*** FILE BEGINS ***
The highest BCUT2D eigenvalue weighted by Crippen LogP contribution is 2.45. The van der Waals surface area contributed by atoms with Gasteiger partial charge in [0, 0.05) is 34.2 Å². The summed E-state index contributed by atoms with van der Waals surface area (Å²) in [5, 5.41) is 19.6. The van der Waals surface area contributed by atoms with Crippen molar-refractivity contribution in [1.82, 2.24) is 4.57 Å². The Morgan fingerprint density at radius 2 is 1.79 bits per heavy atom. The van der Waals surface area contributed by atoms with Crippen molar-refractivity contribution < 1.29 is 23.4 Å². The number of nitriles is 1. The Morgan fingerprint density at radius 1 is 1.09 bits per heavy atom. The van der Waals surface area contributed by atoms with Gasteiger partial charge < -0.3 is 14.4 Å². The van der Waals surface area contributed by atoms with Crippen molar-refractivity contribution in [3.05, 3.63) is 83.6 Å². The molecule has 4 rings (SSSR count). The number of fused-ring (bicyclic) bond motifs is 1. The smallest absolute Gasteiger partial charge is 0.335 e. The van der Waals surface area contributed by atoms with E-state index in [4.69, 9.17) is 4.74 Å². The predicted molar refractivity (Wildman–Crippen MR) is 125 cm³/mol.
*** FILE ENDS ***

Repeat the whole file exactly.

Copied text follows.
The highest BCUT2D eigenvalue weighted by Crippen LogP contribution is 2.45. The van der Waals surface area contributed by atoms with Gasteiger partial charge in [0, 0.05) is 34.2 Å². The summed E-state index contributed by atoms with van der Waals surface area (Å²) in [5, 5.41) is 19.6. The van der Waals surface area contributed by atoms with Crippen molar-refractivity contribution in [1.82, 2.24) is 4.57 Å². The Morgan fingerprint density at radius 2 is 1.79 bits per heavy atom. The van der Waals surface area contributed by atoms with Crippen molar-refractivity contribution < 1.29 is 23.4 Å². The number of nitriles is 1. The Morgan fingerprint density at radius 1 is 1.09 bits per heavy atom. The van der Waals surface area contributed by atoms with Gasteiger partial charge < -0.3 is 14.4 Å². The van der Waals surface area contributed by atoms with Crippen molar-refractivity contribution in [3.05, 3.63) is 83.6 Å². The molecule has 4 rings (SSSR count). The number of fused-ring (bicyclic) bond motifs is 1. The smallest absolute Gasteiger partial charge is 0.335 e. The van der Waals surface area contributed by atoms with E-state index in [4.69, 9.17) is 4.74 Å². The predicted molar refractivity (Wildman–Crippen MR) is 125 cm³/mol.